For years the conventional wisdom has said that “gun control” is a deeply polarizing and divisive issue and that support for stronger gun laws has been declining. In the wake of the December shooting at Sandy Hook Elementary School in Newtown, Connecticut, however, a wealth of new data challenges this conventional wisdom. First, public opinion has shifted significantly. By many measures, support for stronger gun laws has substantially increased. Second, signs of an emerging national consensus on many gun issues—which was actually developing prior to the Newtown shooting—are also evident.
In this issue brief—co-authored by a bipartisan team of pollsters who have each conducted public-opinion research on attitudes toward guns in recent years—we hope to set the record straight and provide tools for polling outlets and reporters going forward. We’ll focus on three key points:
- Newtown changed the debate. The Newtown shooting had a greater impact on public opinion about guns than any other event in the past two decades—and led to a clear rise in public support for stronger gun laws. In particular, three aspects about public opinion in the wake of Newtown are notable:
- Near unanimous support for universal background checks and clear majority support for high-capacity magazine and assault-weapons bans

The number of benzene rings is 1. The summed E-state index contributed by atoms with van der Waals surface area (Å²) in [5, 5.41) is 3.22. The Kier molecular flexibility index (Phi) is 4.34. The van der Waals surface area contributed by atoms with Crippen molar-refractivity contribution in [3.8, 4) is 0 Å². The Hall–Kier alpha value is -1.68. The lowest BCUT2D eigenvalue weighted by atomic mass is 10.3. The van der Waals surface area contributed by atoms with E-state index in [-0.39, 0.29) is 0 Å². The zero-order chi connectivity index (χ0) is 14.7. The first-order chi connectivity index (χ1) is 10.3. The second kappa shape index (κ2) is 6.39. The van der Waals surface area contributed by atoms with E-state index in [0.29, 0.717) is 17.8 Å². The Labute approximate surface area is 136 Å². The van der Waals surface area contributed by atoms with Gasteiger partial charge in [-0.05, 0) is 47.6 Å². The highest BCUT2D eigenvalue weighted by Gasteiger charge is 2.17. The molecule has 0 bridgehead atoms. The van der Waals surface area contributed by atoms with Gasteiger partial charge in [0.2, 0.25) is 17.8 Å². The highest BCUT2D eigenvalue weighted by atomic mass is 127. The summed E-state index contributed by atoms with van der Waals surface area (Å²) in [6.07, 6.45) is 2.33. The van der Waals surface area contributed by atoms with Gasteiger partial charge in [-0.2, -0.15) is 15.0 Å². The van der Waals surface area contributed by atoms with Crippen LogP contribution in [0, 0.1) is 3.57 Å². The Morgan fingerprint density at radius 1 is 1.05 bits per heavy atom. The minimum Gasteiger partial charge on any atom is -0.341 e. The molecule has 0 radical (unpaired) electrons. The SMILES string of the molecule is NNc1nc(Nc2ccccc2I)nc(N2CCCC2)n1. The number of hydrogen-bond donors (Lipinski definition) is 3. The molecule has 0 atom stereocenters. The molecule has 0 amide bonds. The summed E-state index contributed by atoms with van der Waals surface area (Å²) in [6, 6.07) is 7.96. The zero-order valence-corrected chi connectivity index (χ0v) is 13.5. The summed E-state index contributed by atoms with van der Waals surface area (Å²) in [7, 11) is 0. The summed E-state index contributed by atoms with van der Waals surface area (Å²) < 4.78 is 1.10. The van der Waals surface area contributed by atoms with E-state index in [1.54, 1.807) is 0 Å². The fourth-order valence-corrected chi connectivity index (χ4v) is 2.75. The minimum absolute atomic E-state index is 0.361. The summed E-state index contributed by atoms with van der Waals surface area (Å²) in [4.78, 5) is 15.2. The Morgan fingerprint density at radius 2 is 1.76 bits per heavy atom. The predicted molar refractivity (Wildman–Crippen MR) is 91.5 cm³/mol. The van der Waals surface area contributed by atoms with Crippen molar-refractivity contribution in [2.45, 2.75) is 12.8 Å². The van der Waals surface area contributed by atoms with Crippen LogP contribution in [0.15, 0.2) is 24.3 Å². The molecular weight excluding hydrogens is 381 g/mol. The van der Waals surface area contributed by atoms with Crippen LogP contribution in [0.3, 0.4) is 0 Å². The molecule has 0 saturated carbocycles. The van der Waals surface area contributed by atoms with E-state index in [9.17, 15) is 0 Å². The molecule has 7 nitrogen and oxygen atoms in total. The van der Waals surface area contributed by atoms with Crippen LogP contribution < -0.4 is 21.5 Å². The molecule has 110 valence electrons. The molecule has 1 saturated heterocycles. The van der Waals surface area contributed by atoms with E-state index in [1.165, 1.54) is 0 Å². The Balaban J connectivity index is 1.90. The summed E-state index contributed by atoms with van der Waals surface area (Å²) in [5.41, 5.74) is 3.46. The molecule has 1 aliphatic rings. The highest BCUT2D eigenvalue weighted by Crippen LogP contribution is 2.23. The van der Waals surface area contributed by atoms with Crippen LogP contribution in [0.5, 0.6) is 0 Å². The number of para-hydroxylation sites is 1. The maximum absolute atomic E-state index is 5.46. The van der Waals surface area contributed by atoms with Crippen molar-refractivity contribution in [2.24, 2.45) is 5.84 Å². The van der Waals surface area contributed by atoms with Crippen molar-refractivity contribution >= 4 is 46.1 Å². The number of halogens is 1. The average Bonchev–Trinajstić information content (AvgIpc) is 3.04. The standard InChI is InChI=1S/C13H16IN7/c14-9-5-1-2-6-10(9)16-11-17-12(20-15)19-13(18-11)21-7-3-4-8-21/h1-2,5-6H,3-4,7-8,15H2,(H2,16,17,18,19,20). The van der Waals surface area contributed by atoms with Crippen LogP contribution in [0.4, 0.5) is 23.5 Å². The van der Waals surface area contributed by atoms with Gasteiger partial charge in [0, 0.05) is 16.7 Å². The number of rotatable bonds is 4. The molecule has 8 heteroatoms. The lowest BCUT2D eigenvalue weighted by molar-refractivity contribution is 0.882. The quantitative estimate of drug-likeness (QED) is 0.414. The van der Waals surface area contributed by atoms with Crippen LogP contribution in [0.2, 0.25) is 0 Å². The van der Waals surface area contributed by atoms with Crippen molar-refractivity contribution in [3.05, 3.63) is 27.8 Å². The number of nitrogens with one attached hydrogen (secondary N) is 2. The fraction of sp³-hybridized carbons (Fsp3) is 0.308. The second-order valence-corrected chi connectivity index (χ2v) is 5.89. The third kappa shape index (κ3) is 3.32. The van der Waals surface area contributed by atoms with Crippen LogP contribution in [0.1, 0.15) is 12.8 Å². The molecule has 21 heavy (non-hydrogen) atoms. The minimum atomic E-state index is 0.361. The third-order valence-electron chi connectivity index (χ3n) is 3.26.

- Almost as much support for stronger gun laws among gun owners as among the general public
- A large gender gap in views on guns and violence
- Much of the pre-Newtown polling missed emerging trends of Americans’ views on gun issues. Even before the Newtown shooting, Americans were less divided than some polling suggested because much of the polling contained the following three kinds of errors, omissions, or oversights:
- Overly broad questions on gun views failed to capture nuances in public opinion
- Outdated policy questions about guns missed the current debate
- Outdated language to describe gun issues failed to capture voter attitudes
- There is an emerging consensus on guns among the American public. Most Americans agree that handguns should not be banned, that more needs to be done to keep guns away from dangerous people, and that military-style weapons don’t belong on the streets.
Below, we look at these key points in more detail.
Newtown changed the debate
Most public polling on guns is conducted in the aftermath of a mass shooting, so it can be difficult to parse out what is a post-shooting reaction and what is the more stable public opinion. But the Newtown shooting has changed public opinion on guns in ways that the shootings at Columbine High School, Virginia Tech University, and in Tucson, Arizona, did not.
Americans across demographic groups report that Newtown has changed their views. In a January Washington Post/ABC News poll, a majority of Americans—52 percent—say they are now “more likely to support some forms of gun control,” with twice as many—35 percent—”much more likely” than “somewhat more likely”—17 percent. Even 44 percent of Republicans and 43 percent of Americans in gun-owning households said that they are more likely to support some stronger gun laws. Only a handful of voters overall—5 percent—say that they are less likely to support stronger gun laws. (see Figure 1)